Pointer Implemetation - PowerPoint PPT Presentation

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practical no 04 implementation of pointers l.
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  1. Practical No. 04Implementation of Pointers

  2. Pointers • Pointers are variables that contain memoryaddresses as their values. • A variable name directly references a value. • A pointer indirectly references a value. Referencing a value through a pointer is called indirection. • A pointer variable must be declared before it can be used.

  3. Concept of Address and Pointers • Memory can be conceptualized as a linear set of data locations. • Variables reference the contents of a locations • Pointers have a value of the address of a given location Contents1 ADDR1 ADDR2 ADDR3 ADDR4 ADDR5 ADDR6 * * * Contents11 ADDR11 * * Contents16 ADDR16

  4. Consider the statements: #include <stdio.h> int main ( ) { FILE *fptr1 , *fptr2 ; /* Declare two file pointers */ int *aptr ; /* Declare a pointer to an int */ float *bptr ; /* Declare a pointer to a float */ int a ; /* Declare an int variable */ float b ; /* Declare a float variable */

  5. Use of & and * • When is & used? • When is * used? • & -- "address operator" which gives or produces the memory address of a data variable • * -- "dereferencing operator" which provides the contents in the memory location specified by a pointer

  6. Pointers and Functions • Pointers can be used to pass addresses of variables to called functions, thus allowing the called function to alter the values stored there. • If in a function the values stored in the main program do not change when they are passed to another function then This is known as "call by value".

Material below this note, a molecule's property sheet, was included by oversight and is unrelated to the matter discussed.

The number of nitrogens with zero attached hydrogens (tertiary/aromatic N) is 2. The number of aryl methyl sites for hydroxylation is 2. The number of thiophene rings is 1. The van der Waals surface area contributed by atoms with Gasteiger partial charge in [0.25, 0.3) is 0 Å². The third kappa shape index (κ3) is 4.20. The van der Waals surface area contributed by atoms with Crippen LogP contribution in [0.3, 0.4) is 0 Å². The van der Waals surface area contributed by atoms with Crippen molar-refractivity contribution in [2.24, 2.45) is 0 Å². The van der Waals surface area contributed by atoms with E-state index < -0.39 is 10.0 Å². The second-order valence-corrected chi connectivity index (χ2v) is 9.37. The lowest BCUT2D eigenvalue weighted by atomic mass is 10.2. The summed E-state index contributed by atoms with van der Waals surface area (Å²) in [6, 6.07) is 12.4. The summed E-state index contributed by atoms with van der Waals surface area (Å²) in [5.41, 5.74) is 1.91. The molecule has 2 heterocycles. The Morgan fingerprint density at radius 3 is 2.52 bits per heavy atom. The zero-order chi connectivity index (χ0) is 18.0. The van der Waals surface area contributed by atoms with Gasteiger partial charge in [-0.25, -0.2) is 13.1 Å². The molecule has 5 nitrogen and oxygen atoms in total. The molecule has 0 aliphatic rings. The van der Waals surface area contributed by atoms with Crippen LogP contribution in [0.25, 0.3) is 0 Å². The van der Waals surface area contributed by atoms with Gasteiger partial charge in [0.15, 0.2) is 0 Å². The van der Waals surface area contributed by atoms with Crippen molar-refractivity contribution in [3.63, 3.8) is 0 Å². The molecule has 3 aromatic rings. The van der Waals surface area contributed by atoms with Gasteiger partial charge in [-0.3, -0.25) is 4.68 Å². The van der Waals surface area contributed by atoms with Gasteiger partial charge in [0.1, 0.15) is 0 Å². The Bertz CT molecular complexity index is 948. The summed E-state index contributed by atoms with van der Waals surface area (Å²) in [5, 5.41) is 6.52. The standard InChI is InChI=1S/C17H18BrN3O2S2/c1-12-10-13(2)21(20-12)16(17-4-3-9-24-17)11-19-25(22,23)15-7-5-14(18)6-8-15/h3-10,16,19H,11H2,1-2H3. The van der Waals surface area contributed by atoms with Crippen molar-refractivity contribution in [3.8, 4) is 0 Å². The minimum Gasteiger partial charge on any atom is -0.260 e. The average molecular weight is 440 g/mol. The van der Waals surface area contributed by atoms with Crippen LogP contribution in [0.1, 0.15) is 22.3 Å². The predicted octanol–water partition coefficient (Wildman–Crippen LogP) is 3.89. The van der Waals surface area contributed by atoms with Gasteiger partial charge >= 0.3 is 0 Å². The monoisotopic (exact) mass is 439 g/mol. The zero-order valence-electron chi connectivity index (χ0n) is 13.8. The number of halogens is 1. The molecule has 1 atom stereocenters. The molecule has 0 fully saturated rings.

7. Pointers and Functions • If instead of passing the values of the variables to the called function, we pass their addresses, so that the called function can change the values stored in the calling routine. This is known as "call by reference" since we are referencing the variables. • The following shows the swap function as a "call by reference". Note that the values are now actually swapped when the control is returned to main function.

  8. Pointers with Functions (example) void swap( int *a, int *b ) { int temp; temp= *a; *a= *b; *b = temp ; cout<<"a=“<<a<<“b=“<<b; } Results: a=5 b=6 a=6 b=5 a=6 b=5 #include <constream.h> void swap ( int *a, int *b ) ; int main ( ) { int a = 5, b = 6; cout<<"a=“<<a<<“b=“<<b; swap (&a, &b) ; cout<<"a=“<<a<<“b=“<<b; }

  9. Arithmetic and Logical Operations on Pointers • A pointer may be incremented or decremented • An integer may be added to or subtracted from a pointer. • Pointer variables may be subtracted from one another.

  10. Arithmetic Operations on Pointers • When an integer is added to or subtracted from a pointer, the new pointer value is changed by the integer times the number of bytes in the data variable the pointer is pointing to. • For example, if the pointer valptr contains the address of a double precision variable and that address is 234567870, then the statement: valptr = valptr + 2; would change valptr to 234567886

  11. Using the C++ Language Special Keyword sizeof • This keyword can be used to determine the number of bytes in a data type, a variable, or an array • Example: double array [10]; sizeof (double); /* Returns the value 8 */ sizeof (array); /* Returns the value 80 */ sizeof(array)/sizeof(double); /* Returns 10 */